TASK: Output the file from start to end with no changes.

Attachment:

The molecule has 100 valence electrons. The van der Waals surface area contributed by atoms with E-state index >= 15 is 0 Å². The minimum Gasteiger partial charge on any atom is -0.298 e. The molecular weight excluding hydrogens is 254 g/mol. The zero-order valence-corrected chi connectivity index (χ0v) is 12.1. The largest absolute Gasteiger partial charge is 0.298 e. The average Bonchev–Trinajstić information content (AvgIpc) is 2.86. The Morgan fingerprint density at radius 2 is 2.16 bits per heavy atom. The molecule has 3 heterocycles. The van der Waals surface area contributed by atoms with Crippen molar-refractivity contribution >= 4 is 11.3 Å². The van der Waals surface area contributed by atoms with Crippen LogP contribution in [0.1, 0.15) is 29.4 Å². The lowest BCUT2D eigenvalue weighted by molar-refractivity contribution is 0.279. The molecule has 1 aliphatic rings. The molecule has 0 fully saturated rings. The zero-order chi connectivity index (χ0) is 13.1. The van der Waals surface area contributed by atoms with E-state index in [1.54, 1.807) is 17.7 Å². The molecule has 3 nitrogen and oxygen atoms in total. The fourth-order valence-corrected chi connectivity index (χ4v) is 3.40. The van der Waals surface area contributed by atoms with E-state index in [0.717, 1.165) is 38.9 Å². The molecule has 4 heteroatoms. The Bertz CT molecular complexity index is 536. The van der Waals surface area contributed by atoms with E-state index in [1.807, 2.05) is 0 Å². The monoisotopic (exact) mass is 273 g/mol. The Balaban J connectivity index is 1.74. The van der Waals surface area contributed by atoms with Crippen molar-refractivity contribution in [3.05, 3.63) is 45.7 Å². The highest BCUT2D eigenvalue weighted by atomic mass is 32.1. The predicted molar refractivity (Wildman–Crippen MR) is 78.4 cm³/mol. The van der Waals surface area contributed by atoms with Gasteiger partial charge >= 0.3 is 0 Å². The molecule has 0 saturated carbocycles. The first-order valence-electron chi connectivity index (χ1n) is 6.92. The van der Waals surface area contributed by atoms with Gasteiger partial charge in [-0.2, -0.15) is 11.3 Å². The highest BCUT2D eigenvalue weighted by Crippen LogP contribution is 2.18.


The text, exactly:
The molecule has 100 valence electrons. The van der Waals surface area contributed by atoms with E-state index >= 15 is 0 Å². The minimum Gasteiger partial charge on any atom is -0.298 e. The molecular weight excluding hydrogens is 254 g/mol. The zero-order valence-corrected chi connectivity index (χ0v) is 12.1. The largest absolute Gasteiger partial charge is 0.298 e. The average Bonchev–Trinajstić information content (AvgIpc) is 2.86. The Morgan fingerprint density at radius 2 is 2.16 bits per heavy atom. The molecule has 3 heterocycles. The van der Waals surface area contributed by atoms with Crippen molar-refractivity contribution >= 4 is 11.3 Å². The van der Waals surface area contributed by atoms with Crippen LogP contribution in [0.1, 0.15) is 29.4 Å². The lowest BCUT2D eigenvalue weighted by molar-refractivity contribution is 0.279. The molecule has 1 aliphatic rings. The molecule has 0 fully saturated rings. The zero-order chi connectivity index (χ0) is 13.1. The van der Waals surface area contributed by atoms with E-state index in [1.54, 1.807) is 17.7 Å². The molecule has 3 nitrogen and oxygen atoms in total. The fourth-order valence-corrected chi connectivity index (χ4v) is 3.40. The van der Waals surface area contributed by atoms with E-state index in [0.717, 1.165) is 38.9 Å². The molecule has 4 heteroatoms. The Bertz CT molecular complexity index is 536. The van der Waals surface area contributed by atoms with E-state index in [1.807, 2.05) is 0 Å². The monoisotopic (exact) mass is 273 g/mol. The Balaban J connectivity index is 1.74. The van der Waals surface area contributed by atoms with Crippen molar-refractivity contribution in [3.05, 3.63) is 45.7 Å². The highest BCUT2D eigenvalue weighted by atomic mass is 32.1. The predicted molar refractivity (Wildman–Crippen MR) is 78.4 cm³/mol. The van der Waals surface area contributed by atoms with Gasteiger partial charge >= 0.3 is 0 Å². The molecule has 0 saturated carbocycles. The first-order valence-electron chi connectivity index (χ1n) is 6.92. The van der Waals surface area contributed by atoms with Gasteiger partial charge in [-0.2, -0.15) is 11.3 Å². The highest BCUT2D eigenvalue weighted by Crippen LogP contribution is 2.18.